In particular, in office buildings the heat loads, caused by computers, occupancy and lighting, could be very important and sometimes even during the winter in some zones of these buildings internal gains could be higher than the heat losses through building envelope.

If the external air temperature is low enough, the water exiting from the terminal units can be cooled using a Dry-Cooler, which is passed through by the external air.

When the external air conditions are not suitable to allow the use of the Dry-cooler in this way, dry-coolers works just as coolers of the refrigeration equipment condensers.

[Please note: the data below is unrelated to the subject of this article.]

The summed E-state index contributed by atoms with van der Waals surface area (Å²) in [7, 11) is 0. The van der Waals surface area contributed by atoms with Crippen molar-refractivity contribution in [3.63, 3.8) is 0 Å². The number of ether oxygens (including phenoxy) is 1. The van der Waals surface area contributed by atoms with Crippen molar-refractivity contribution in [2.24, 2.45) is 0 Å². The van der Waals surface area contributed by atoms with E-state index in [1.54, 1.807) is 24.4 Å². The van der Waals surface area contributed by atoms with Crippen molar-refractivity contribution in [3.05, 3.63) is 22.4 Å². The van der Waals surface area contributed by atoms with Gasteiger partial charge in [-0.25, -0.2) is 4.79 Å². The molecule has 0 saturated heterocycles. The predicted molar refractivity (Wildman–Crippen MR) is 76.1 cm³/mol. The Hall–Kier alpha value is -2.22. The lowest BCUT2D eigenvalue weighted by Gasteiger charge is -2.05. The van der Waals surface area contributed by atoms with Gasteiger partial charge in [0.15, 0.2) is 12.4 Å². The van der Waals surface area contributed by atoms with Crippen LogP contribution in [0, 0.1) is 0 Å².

The cooling loads of the office block have been evaluated through Energy Plus hourly time-step simulations for different climate conditions.

The results of the simulations show that the energy saving is higher in climates typical of northern locations thanks to a lower external air temperature.

We are now modelling the building and the plant by means of TRNSYS to also take into account how the dry color affects performance of the chiller

A study about energy consumption in buildings and particularly related to HVAC systems shows that, within the commercial sector, office buildings are, together with retail, those with the biggest consumption and CO2 emissions [2].

The most office buildings are therefore equipped with an air conditioning system. Conventional AC systems need a refrigeration equipment (chiller) to produce cold water and air-cooled chiller systems are commonly used in office buildings because of their flexibility.